Lane splitting is not legal in South Carolina, according to S.C. Ann §56-5-3640(c). The statute does allow for two motorcycles to ride alongside each other in the same lane; however, motorcycles and other vehicles must ride separately. Motorcyclists who ride between lanes of traffic are committing an illegal offense.
Lane Splitting is Illegal in Most States Due to the Dangers It Poses to Drivers
Lane splitting is illegal in South Carolina because it is considered risky behavior. Some motorcyclists might choose to go between lanes of traffic when there is congestion or traffic is slow, sometimes referred to as “white-lining” or “filtering.”
However, when motorcyclists do this, they risk getting into an accident because:
- A vehicle might merge unexpectedly as a motorcyclist attempts to ride past.
- A driver might open their door while traffic is at a standstill, which could hit the motorcyclist trying to filter through traffic.
- A driver or passenger might extend their arm out the window, which could also hit the motorcyclist trying to filter through traffic.
Comparative Negligence can Significantly Affect Your Case
If you were injured in an accident involving lane splitting, one question you will need to answer is who may be deemed at fault? While lane splitting is a traffic violation, if the other driver merged without signaling or committed some other driving offense, both parties may be considered partially at fault for the accident.
In South Carolina, S.C. Ann §15-38-15 places a modified comparative negligence rule on most tort cases, meaning plaintiffs may still be able to collect compensation if they were less than 50 percent at fault. If your percentage of fault is greater than 50, the court may bar you from collecting damages.
Our team can review the accident, including the role you potentially played. From there, we can strategize an argument in case the other party might claim you were partially negligent.
You May be Able to Compel the At-Fault Driver to Pay Damages
Our legal team aims to fight for the compensation you need to recover from accident-related damages. Whether you were a motorcyclist who was injured by a negligent driver or a vehicle occupant who suffered injuries because of a reckless motorcyclist, we may be able to help.
S.C. Ann §15-32-210 allows plaintiffs to pursue compensation for the following types of damages:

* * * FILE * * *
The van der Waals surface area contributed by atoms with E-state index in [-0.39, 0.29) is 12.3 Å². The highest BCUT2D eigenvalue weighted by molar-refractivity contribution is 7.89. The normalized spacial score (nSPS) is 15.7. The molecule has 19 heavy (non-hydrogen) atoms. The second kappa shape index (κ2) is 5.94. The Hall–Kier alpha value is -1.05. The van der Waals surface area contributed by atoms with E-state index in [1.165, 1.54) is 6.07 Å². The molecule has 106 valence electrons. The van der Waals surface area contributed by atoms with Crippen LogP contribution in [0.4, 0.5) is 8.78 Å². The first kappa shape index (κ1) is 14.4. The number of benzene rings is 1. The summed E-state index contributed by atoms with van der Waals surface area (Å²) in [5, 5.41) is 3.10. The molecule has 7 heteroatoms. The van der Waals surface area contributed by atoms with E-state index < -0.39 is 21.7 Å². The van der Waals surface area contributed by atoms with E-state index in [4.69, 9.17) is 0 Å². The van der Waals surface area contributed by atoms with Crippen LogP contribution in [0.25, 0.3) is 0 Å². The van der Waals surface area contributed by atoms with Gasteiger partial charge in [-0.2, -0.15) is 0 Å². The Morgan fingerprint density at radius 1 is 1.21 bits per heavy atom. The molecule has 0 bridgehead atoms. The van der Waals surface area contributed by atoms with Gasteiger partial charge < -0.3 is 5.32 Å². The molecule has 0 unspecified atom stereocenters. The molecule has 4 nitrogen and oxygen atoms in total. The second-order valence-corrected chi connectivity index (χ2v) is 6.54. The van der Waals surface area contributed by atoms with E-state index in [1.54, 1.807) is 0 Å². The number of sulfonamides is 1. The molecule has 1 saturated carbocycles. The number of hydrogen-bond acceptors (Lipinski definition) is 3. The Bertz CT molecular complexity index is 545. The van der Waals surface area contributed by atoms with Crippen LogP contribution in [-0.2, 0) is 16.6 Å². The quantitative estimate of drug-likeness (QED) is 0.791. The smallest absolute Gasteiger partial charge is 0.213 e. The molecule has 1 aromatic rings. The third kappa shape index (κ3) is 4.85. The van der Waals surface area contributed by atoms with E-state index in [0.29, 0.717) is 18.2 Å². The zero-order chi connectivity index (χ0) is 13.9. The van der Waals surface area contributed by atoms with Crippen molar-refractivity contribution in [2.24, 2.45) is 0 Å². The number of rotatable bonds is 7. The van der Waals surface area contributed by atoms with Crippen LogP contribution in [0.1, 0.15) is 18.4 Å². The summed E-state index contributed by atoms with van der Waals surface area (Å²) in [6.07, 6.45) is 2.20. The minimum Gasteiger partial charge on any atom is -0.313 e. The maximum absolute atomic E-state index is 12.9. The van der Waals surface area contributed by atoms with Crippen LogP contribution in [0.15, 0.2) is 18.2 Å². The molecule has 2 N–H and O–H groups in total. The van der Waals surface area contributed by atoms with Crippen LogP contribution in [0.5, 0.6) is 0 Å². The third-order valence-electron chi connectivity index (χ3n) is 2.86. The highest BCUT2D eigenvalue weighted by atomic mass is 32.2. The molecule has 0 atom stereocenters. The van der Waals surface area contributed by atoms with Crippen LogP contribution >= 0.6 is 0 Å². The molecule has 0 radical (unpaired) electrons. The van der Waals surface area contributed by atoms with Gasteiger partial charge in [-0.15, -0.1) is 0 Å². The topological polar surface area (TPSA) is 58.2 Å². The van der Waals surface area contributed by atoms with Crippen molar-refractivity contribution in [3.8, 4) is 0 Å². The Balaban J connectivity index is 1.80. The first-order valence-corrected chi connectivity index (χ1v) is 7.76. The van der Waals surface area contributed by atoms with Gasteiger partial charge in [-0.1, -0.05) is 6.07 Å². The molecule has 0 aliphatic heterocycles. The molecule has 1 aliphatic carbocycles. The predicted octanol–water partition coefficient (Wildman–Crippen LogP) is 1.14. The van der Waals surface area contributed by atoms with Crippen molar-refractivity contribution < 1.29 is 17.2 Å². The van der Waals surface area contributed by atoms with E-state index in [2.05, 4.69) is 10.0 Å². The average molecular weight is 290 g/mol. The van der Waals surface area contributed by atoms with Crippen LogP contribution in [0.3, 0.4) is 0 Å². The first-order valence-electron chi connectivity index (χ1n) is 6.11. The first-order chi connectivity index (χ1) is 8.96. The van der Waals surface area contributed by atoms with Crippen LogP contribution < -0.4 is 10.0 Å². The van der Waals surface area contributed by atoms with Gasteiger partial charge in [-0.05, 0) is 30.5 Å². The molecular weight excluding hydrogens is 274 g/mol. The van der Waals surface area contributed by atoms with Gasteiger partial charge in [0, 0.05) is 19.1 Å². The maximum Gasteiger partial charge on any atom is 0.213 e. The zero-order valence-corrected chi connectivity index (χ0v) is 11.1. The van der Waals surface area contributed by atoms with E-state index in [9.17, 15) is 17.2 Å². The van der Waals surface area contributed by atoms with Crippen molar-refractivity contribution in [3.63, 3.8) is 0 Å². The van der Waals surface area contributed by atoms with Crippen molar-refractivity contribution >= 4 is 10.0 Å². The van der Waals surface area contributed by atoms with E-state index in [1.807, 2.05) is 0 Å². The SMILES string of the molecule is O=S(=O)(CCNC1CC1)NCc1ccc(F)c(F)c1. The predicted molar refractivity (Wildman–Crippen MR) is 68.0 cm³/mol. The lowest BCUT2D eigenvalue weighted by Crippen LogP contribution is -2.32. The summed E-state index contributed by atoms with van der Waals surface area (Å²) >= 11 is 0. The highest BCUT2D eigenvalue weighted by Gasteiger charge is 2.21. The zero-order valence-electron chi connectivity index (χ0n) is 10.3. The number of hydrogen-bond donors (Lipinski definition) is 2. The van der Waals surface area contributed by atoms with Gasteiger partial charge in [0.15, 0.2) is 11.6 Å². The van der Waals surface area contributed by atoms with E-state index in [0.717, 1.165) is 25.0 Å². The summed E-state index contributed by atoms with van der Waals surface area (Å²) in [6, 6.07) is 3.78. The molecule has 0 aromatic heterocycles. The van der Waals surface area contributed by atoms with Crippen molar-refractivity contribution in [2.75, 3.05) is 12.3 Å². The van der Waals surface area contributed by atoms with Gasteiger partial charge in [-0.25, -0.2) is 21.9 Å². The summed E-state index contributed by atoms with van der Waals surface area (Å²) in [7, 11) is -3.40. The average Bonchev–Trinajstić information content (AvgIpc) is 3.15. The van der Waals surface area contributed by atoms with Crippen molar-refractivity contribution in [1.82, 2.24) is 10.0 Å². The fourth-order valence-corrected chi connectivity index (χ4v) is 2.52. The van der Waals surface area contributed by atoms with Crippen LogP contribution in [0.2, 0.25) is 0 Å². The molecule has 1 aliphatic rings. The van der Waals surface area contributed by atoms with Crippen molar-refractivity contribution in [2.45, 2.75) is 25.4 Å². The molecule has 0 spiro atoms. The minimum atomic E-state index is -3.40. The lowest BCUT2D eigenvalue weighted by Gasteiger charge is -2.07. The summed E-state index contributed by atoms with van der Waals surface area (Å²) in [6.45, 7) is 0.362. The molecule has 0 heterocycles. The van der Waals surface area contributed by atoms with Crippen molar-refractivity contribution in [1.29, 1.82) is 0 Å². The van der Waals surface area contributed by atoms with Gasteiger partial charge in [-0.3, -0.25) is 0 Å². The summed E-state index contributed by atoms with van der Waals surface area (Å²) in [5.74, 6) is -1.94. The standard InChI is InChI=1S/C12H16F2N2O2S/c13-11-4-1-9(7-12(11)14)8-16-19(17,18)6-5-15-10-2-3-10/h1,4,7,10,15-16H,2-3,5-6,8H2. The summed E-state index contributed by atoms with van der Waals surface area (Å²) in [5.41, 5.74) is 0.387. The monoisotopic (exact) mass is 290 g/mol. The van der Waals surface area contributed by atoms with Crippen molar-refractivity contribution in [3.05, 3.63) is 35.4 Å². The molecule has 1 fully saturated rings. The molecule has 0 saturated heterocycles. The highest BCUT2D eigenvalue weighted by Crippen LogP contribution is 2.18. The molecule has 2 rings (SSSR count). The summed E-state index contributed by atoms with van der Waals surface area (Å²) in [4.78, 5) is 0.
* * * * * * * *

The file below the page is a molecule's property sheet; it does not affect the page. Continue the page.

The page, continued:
- Medical care costs, including future expenses for medical treatment
- Property damage costs, such as those to repair or replace a vehicle or motorcycle
- Income loss, including income you might expect to lose if your injuries are still healing or permanent
- Reduced earning potential
- Loss of job opportunities or promotions
- Pain and suffering
- Mental anguish, emotional distress, and even forms of psychological trauma
- Physical impairment or disfigurement
Other damages not listed here can be found inside the statute literature. Our team will discuss your compensable damages in a consultation once we review the case.
Our Attorneys Want to Support Your Case and Help You Fight for Compensation
Our legal team provides the following legal services to all clients we work with:
- Case management: We can manage the case on your behalf, which involves filling out paperwork, making statements to insurance companies and other attorneys, sending legal notices and requests, and responding to settlement offers. We will keep you updated as the case progresses but relieve you of any responsibility to manage it on your own.
- Private investigation: We may need to conduct a separate investigation into the accident to get the evidence and information we need to argue your case. We may interview witnesses to retrieve testimony, consult accident reconstruction analysts, and request video footage from nearby cameras, among other methods of retrieving evidence.
- Legal representation: We will assign a personal injury lawyer to represent you throughout the case proceedings. They may be able to negotiate an out-of-court settlement deal, but they can present the case at trial if necessary. They can also provide legal advice should you have questions or concerns, but ultimately, you make all legal decisions.
You Have a Deadline for Filing Your Claim Against the At-Fault Driver
Per S.C. Ann §15-3-530, you have about three years from the date of the accident to file a personal injury case. Be mindful of this deadline, as missing it could jeopardize your ability to have a judge hear the case. In fact, if the other party finds out you were late in submitting the necessary paperwork, they can request to have the case dismissed.
Our team aims to keep track of each relevant deadline attached to the case; however, we advise you to take action sooner than later so that you have enough time to collect evidence.
Call the Attorneys at Hammack Law Firm If Lane Splitting Caused Your Accident
If you were in an accident involving lane splitting, reach out to the team at Hammack Law Firm for a free case evaluation.
Whether you are a motorcyclist or another vehicle driver, we can look into the accident to see how lane splitting played a role in causing your injuries. We may be able to help you pursue compensation, but we can only start once you become our client. Start your legal journey today.